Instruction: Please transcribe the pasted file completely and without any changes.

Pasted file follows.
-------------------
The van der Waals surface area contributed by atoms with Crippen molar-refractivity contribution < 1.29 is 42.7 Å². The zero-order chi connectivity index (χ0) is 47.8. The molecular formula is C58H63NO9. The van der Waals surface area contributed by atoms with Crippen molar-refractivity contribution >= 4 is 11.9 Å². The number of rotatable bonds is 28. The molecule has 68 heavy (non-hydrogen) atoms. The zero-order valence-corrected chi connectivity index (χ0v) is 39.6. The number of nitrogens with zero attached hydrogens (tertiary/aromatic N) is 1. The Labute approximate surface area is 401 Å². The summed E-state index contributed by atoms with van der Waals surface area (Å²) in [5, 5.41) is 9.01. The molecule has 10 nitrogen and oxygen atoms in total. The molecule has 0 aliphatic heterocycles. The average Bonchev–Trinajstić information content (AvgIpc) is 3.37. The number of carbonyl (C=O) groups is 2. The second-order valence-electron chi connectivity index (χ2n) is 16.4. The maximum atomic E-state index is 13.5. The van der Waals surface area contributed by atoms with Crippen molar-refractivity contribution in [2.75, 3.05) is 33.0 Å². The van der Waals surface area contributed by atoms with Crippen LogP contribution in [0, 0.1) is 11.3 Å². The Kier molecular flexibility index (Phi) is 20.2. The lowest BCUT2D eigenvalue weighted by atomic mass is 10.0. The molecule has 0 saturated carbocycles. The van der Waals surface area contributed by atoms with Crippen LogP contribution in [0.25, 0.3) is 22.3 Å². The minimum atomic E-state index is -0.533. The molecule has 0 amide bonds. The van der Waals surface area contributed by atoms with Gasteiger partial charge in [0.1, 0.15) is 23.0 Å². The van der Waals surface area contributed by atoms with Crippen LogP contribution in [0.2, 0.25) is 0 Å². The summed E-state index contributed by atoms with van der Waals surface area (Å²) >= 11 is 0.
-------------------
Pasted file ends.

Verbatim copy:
The van der Waals surface area contributed by atoms with Crippen molar-refractivity contribution < 1.29 is 42.7 Å². The zero-order chi connectivity index (χ0) is 47.8. The molecular formula is C58H63NO9. The van der Waals surface area contributed by atoms with Crippen molar-refractivity contribution >= 4 is 11.9 Å². The number of rotatable bonds is 28. The molecule has 68 heavy (non-hydrogen) atoms. The zero-order valence-corrected chi connectivity index (χ0v) is 39.6. The number of nitrogens with zero attached hydrogens (tertiary/aromatic N) is 1. The Labute approximate surface area is 401 Å². The summed E-state index contributed by atoms with van der Waals surface area (Å²) in [5, 5.41) is 9.01. The molecule has 10 nitrogen and oxygen atoms in total. The molecule has 0 aliphatic heterocycles. The average Bonchev–Trinajstić information content (AvgIpc) is 3.37. The number of carbonyl (C=O) groups is 2. The second-order valence-electron chi connectivity index (χ2n) is 16.4. The maximum atomic E-state index is 13.5. The van der Waals surface area contributed by atoms with Crippen molar-refractivity contribution in [2.75, 3.05) is 33.0 Å². The van der Waals surface area contributed by atoms with Crippen LogP contribution in [0, 0.1) is 11.3 Å². The Kier molecular flexibility index (Phi) is 20.2. The lowest BCUT2D eigenvalue weighted by atomic mass is 10.0. The molecule has 0 saturated carbocycles. The van der Waals surface area contributed by atoms with Crippen LogP contribution in [0.25, 0.3) is 22.3 Å². The minimum atomic E-state index is -0.533. The molecule has 0 amide bonds. The van der Waals surface area contributed by atoms with Gasteiger partial charge in [0.1, 0.15) is 23.0 Å². The van der Waals surface area contributed by atoms with Crippen LogP contribution in [0.2, 0.25) is 0 Å². The summed E-state index contributed by atoms with van der Waals surface area (Å²) >= 11 is 0.